After breakfast, I checked out and walked to the station to activate my JR Rail Pass. It was pretty simple once I found the right place in that giant train station. Then, after wandering around for a while, I went back to that same place and asked them where I might find the train to Nagasaki. Thus informed, I went to the platform, which was about 50 yards away.
Incidentally, Hakata Station is not the only enormous mall and train station combo in Fukuoka. It’s just the station for the state-run train system (which issued my pass). The station for the private line is Tenjin station, which has what appears to be an even bigger mall attached to it. I know because I wandered around in it for a few minutes the previous evening before I realized that I was in the wrong station.
Anyway, this was a new day and a new train station and I was on my way to Nagasaki.
It was about a two-hour trip, which got me there at about 11:00. I then checked three hotels before finding a vacancy, but this one is substantially cheaper than the one in Fukuoka. They were a little apologetic because it doesn’t have a view. What it does have are little sliding doors in front of curtains in front of a window that looks directly into the side of the building next door, approximately 18 inches away. You can stick your head out a little and look along the gap in either direction. That’s the view.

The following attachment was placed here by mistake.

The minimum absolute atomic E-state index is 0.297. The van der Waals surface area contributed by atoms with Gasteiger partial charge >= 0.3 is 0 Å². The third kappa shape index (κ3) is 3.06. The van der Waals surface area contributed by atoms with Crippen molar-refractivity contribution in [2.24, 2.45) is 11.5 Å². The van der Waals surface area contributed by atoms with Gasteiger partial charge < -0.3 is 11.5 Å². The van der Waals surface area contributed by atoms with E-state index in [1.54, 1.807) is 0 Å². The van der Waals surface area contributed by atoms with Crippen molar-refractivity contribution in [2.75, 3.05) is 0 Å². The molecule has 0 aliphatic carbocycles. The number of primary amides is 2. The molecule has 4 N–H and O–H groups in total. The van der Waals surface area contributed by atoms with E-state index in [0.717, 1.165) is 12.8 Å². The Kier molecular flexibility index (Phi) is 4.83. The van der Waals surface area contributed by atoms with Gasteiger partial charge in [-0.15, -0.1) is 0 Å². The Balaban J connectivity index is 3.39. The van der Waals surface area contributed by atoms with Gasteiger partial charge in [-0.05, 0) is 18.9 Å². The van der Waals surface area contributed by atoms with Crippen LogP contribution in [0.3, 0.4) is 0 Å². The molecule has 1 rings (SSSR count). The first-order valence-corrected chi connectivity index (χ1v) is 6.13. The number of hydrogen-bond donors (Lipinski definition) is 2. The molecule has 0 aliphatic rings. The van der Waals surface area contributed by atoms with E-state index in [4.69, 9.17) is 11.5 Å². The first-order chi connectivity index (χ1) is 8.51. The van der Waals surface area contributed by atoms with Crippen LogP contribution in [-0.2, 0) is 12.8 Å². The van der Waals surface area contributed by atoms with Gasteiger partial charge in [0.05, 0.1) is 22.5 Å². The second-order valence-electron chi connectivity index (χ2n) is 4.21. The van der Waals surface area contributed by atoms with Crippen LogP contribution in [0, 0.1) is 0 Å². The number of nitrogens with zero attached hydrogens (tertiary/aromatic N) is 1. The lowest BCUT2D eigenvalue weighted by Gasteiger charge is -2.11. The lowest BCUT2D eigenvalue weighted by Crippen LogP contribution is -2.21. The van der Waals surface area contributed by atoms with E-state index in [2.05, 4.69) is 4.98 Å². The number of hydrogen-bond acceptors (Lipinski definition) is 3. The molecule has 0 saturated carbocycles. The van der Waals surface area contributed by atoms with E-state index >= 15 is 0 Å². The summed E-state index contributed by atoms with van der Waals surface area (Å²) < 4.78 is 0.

Nagasaki is not as picturesque as I expected. It’s a beautiful setting, but the town itself is not that much to look at. It has an interesting history, being the only point of contact with the West while Japan was closed off before the Meiji Restoration. Dejima was an island in the harbor where representatives of the Dutch East India Company traded with the Japanese in a highly controlled manner. They were essentially quarantined there. With all the land reclamation of the 19th and 20th centuries, Dejima is no longer an island, and is now something you can walk to in the middle of town. So I did. They’ve reconstructed most of the buildings based on drawings from the time and used original materials where possible. There’s not a lot to it, but it wasn’t very big to begin with.
Mostly I’ve been wandering around, because I’m good at that. Right now I’m eating at Mos Burger, named after Mos Eisley, I assume.
And no, I didn’t go to the Atomic Weapons Museum. I’m sure it’s a blast and everything, but there’s a samurai castle in Kumamoto, which is right on the shinkansen line.